Qore Programming Language Reference Manual  0.8.12.8
<value> Class Reference

Methods in this pseudo-class are available to be executed on any value type (even NOTHING); this is the root class for all pseudo-classes. More...

Inheritance diagram for Qore::<value>:

Public Member Functions

bool callp ()
 Returns False; this method is reimplemented in other types and will return True if the given expression is a callable value (ie closures or call references) More...
 
bool empty ()
 Returns True; this method will be reimplemented in container types where it may return False. More...
 
bool intp ()
 Returns False; this method is reimplemented in other types and will return True if the given expression can be converted to an integer. More...
 
AbstractIterator iterator ()
 Returns an iterator object for the value; the default iterator object returned is SingleValueIterator. More...
 
int lsize ()
 Returns 1; the return value of this method should give the list size of the value, which is normally 1 for non-lists (except for NOTHING where the size will be 0) and the number of the elements in the list for lists; this method will be reimplemented in other types where it may return other values. More...
 
int size ()
 Returns zero; this method will be reimplemented in container types where it may return a non-zero value. More...
 
bool sizep ()
 Returns True if the type can return a non-zero size (True for containers including binary objects and strings, False for everything else) More...
 
bool strp ()
 Returns False; this method is reimplemented in other types and will return True if the given expression can be converted to a string. More...
 
bool toBool ()
 Returns the boolean representation of the value; the default is False. More...
 
float toFloat ()
 Returns the floating-point representation of the value; the default is 0.0. More...
 
int toInt ()
 Returns the integer representation of the value; the default is 0. More...
 
number toNumber ()
 Returns the arbitrary-precision numeric representation of the value; the default is 0. More...
 
string toString ()
 Returns the string representation of the value; the default is an empty string. More...
 
string type ()
 Returns the string type for the value. More...
 
int typeCode ()
 Returns the type code for the value. More...
 
bool val ()
 Returns False; this method is reimplemented in other types and will return True if the given expression has a value that would be converted to True according to the rules described in %perl-bool-eval. More...
 

Detailed Description

Methods in this pseudo-class are available to be executed on any value type (even NOTHING); this is the root class for all pseudo-classes.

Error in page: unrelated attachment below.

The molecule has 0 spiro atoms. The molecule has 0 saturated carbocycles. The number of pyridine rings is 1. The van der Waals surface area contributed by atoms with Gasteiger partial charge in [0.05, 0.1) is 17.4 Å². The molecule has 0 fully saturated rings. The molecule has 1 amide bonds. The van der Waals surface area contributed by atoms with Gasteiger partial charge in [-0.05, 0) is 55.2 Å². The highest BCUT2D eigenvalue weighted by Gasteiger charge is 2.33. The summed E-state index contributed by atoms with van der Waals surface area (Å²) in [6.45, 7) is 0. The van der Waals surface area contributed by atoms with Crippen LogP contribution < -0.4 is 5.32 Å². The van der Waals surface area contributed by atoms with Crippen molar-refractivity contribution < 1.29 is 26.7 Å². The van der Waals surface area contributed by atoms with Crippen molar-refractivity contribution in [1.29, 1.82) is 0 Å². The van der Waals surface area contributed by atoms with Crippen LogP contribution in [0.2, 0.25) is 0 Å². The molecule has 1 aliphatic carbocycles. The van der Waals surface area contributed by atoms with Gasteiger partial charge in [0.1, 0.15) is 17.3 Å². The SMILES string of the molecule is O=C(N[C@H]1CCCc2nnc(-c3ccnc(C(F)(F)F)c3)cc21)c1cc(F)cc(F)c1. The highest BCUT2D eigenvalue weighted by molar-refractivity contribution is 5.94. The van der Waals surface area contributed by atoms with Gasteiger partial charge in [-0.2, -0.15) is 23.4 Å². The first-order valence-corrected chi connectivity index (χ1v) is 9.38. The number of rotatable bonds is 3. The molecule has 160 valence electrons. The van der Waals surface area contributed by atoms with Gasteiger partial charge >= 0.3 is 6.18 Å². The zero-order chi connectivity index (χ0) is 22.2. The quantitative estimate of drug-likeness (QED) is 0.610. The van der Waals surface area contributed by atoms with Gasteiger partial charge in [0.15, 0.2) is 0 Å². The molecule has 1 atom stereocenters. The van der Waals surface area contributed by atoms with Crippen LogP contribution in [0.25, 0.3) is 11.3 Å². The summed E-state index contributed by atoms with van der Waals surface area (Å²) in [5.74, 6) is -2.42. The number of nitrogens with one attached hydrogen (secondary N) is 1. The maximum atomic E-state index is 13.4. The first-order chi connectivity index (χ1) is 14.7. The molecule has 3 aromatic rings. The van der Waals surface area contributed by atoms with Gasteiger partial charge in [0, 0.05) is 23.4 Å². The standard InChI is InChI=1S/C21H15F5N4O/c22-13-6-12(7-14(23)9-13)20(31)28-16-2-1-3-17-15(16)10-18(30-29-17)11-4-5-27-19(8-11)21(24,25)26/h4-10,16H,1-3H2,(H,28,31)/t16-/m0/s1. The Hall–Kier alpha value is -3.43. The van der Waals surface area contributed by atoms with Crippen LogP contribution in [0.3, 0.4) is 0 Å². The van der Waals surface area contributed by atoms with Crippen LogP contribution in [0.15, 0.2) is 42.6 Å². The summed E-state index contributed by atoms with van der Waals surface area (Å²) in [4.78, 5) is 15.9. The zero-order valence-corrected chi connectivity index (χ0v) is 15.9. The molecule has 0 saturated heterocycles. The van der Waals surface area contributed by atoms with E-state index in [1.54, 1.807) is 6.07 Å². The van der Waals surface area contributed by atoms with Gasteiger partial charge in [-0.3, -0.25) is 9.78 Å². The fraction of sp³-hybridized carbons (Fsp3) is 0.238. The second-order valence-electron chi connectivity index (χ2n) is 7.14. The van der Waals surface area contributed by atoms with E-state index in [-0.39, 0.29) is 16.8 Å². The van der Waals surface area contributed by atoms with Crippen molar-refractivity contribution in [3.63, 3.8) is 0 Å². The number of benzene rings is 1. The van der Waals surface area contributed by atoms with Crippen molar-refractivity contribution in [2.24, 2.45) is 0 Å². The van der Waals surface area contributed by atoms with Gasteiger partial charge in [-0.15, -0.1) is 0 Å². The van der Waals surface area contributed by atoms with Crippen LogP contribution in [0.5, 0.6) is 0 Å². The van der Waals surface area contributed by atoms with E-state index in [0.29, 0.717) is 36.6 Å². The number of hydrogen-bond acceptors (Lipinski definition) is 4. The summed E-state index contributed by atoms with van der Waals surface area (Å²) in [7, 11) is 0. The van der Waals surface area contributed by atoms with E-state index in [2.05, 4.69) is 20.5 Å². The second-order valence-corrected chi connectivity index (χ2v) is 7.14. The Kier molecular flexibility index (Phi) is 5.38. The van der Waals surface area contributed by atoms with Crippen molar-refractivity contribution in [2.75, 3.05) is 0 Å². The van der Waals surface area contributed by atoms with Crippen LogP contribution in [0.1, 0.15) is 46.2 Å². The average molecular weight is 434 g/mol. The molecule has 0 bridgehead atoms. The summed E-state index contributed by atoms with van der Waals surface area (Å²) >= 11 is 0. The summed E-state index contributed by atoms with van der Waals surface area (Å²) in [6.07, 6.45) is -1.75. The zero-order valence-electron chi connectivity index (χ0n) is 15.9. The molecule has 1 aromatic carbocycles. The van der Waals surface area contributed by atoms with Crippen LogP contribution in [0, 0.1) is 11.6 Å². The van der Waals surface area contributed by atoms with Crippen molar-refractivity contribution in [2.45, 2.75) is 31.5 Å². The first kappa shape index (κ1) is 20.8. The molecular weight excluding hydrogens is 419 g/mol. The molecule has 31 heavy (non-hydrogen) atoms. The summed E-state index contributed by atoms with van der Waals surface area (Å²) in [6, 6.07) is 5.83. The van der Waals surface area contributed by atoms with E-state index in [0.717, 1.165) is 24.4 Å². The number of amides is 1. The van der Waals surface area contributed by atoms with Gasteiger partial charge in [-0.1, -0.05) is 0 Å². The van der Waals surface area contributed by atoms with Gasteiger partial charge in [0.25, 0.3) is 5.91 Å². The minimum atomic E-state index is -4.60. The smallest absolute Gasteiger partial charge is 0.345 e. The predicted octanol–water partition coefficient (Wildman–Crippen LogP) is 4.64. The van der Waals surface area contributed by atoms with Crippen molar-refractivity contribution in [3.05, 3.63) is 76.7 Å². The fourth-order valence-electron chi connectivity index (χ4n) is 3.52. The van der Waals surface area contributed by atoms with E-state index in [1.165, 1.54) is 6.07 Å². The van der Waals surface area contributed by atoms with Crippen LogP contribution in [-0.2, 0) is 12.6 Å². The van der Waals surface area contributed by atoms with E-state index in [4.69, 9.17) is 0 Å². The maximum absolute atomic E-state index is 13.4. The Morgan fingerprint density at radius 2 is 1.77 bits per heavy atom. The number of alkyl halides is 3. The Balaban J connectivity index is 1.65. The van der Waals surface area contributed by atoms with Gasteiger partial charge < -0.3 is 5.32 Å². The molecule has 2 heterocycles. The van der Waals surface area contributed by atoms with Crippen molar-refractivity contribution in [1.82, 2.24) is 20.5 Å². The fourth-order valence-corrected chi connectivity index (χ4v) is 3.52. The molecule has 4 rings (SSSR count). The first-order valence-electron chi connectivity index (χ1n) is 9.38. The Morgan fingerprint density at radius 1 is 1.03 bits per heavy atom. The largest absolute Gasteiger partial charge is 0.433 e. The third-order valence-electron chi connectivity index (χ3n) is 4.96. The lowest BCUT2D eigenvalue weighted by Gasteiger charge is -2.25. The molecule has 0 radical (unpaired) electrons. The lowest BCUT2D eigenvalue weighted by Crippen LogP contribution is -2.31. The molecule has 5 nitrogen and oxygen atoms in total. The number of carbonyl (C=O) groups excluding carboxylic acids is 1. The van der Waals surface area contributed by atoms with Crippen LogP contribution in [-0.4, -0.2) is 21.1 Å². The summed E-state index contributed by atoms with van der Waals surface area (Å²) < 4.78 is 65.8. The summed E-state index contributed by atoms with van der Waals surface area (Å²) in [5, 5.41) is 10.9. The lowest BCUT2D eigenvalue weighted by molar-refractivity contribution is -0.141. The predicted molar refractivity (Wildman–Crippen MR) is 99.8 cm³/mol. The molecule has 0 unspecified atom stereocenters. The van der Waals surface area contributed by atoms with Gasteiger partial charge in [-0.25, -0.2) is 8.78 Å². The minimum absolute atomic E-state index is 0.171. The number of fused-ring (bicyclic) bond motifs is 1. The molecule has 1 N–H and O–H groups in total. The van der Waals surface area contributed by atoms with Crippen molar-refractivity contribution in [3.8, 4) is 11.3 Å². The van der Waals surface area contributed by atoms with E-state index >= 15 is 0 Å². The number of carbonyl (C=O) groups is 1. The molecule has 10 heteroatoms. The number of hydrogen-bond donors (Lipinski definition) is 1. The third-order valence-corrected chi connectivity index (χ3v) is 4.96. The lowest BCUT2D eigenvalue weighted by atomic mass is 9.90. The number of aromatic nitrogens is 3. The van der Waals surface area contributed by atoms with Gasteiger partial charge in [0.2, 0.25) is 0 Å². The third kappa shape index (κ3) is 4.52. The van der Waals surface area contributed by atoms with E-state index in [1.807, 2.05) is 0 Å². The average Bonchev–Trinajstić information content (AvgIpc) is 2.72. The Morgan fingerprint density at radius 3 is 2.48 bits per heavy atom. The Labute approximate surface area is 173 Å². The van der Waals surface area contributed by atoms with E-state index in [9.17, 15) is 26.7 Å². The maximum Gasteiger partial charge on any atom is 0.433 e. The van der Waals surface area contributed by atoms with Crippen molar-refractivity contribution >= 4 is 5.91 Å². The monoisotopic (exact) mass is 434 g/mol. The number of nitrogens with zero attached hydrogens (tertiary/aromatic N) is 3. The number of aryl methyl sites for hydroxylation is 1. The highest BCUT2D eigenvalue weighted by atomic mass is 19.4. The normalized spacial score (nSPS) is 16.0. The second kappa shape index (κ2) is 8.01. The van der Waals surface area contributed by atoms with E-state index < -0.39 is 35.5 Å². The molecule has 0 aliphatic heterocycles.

Member Function Documentation

◆ callp()

bool <value>::callp ( )

Returns False; this method is reimplemented in other types and will return True if the given expression is a callable value (ie closures or call references)

Returns
False; this method is reimplemented in other types and will return True if the given expression is a callable value (ie closures or call references)
Code Flags:
CONSTANT
Example:
if (n.callp())
printf("the reuslt of calling the value: %y\n", n());

◆ empty()

bool <value>::empty ( )

Returns True; this method will be reimplemented in container types where it may return False.

This pseudo-method will return False in all non-container types; use <value>::val() to check if a generic expression that might not be a container type has a value instead.

Returns
True; this method will be reimplemented in container types where it may return False
Code Flags:
CONSTANT
Example:
int i = 100;
if (i.empty())
printf("%y: is empty (probably because it's a value of type %y)\n", i, i.type());
See also
<value>::val()

◆ intp()

bool <value>::intp ( )

Returns False; this method is reimplemented in other types and will return True if the given expression can be converted to an integer.

Returns
False; this method is reimplemented in other types and will return True if the given expression can be converted to an integer
Code Flags:
CONSTANT
Example:
if (n.intp())
printf("%y: can be converted to an integer: %d\n", n, int(n));
See also
<string>::intp() for an example of an implementation of this method where the result depends on the value and not the type

◆ iterator()

AbstractIterator <value>::iterator ( )

Returns an iterator object for the value; the default iterator object returned is SingleValueIterator.

Returns
an iterator object for the value; the default iterator object returned is SingleValueIterator
Code Flags:
CONSTANT
Example:
map printf("+ %y\n", $1), v.iterator();
Since
Qore 0.8.6

◆ lsize()

int <value>::lsize ( )

Returns 1; the return value of this method should give the list size of the value, which is normally 1 for non-lists (except for NOTHING where the size will be 0) and the number of the elements in the list for lists; this method will be reimplemented in other types where it may return other values.

Returns
1; the return value of this method should give the list size of the value, which is normally 1 for non-lists (except for NOTHING where the size will be 0) and the number of the elements in the list for lists; this method will be reimplemented in other types where it may return other values
Code Flags:
CONSTANT
Example:
printf("iterating %d element%s\n", val.lsize(), val.lsize() == 1 ? "" : "s");